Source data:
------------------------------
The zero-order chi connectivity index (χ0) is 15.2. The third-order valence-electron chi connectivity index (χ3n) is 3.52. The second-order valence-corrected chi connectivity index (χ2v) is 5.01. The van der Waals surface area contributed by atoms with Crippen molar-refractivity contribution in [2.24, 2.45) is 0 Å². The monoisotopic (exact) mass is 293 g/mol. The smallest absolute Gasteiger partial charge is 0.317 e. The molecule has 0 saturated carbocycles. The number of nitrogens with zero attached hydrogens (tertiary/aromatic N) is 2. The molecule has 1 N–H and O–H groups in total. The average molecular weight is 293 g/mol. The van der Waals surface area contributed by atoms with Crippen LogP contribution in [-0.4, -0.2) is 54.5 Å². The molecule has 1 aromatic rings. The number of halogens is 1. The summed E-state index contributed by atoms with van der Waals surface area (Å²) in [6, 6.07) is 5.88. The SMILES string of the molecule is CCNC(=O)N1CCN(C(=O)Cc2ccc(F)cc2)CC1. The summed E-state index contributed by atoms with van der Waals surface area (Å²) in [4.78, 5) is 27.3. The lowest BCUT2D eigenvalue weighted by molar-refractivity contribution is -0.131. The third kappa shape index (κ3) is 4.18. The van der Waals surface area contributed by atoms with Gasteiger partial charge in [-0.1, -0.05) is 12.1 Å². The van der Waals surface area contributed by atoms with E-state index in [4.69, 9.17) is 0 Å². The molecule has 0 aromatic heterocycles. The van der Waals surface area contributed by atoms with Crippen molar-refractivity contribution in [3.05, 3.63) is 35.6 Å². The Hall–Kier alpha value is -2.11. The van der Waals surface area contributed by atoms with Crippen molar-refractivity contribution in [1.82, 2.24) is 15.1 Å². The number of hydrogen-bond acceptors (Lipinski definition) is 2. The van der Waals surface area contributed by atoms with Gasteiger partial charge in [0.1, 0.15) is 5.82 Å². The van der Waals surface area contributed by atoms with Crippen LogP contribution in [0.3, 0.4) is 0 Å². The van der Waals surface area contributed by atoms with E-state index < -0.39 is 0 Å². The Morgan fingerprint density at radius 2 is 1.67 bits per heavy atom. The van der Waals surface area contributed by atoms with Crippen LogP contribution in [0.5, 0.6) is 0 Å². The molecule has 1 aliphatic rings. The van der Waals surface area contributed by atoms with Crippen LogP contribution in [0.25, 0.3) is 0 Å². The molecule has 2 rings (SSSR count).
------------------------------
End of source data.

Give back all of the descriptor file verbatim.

The zero-order chi connectivity index (χ0) is 15.2. The third-order valence-electron chi connectivity index (χ3n) is 3.52. The second-order valence-corrected chi connectivity index (χ2v) is 5.01. The van der Waals surface area contributed by atoms with Crippen molar-refractivity contribution in [2.24, 2.45) is 0 Å². The monoisotopic (exact) mass is 293 g/mol. The smallest absolute Gasteiger partial charge is 0.317 e. The molecule has 0 saturated carbocycles. The number of nitrogens with zero attached hydrogens (tertiary/aromatic N) is 2. The molecule has 1 N–H and O–H groups in total. The average molecular weight is 293 g/mol. The van der Waals surface area contributed by atoms with Crippen LogP contribution in [-0.4, -0.2) is 54.5 Å². The molecule has 1 aromatic rings. The number of halogens is 1. The summed E-state index contributed by atoms with van der Waals surface area (Å²) in [6, 6.07) is 5.88. The SMILES string of the molecule is CCNC(=O)N1CCN(C(=O)Cc2ccc(F)cc2)CC1. The summed E-state index contributed by atoms with van der Waals surface area (Å²) in [4.78, 5) is 27.3. The lowest BCUT2D eigenvalue weighted by molar-refractivity contribution is -0.131. The third kappa shape index (κ3) is 4.18. The van der Waals surface area contributed by atoms with Gasteiger partial charge in [-0.1, -0.05) is 12.1 Å². The van der Waals surface area contributed by atoms with E-state index in [4.69, 9.17) is 0 Å². The molecule has 0 aromatic heterocycles. The van der Waals surface area contributed by atoms with Crippen molar-refractivity contribution in [3.05, 3.63) is 35.6 Å². The Hall–Kier alpha value is -2.11. The van der Waals surface area contributed by atoms with Crippen molar-refractivity contribution in [1.82, 2.24) is 15.1 Å². The number of hydrogen-bond acceptors (Lipinski definition) is 2. The van der Waals surface area contributed by atoms with Gasteiger partial charge in [0.1, 0.15) is 5.82 Å². The van der Waals surface area contributed by atoms with Crippen LogP contribution in [0.3, 0.4) is 0 Å². The van der Waals surface area contributed by atoms with E-state index < -0.39 is 0 Å². The Morgan fingerprint density at radius 2 is 1.67 bits per heavy atom. The van der Waals surface area contributed by atoms with Crippen LogP contribution in [0.5, 0.6) is 0 Å². The molecule has 1 aliphatic rings. The van der Waals surface area contributed by atoms with Crippen LogP contribution in [0.25, 0.3) is 0 Å². The molecule has 2 rings (SSSR count).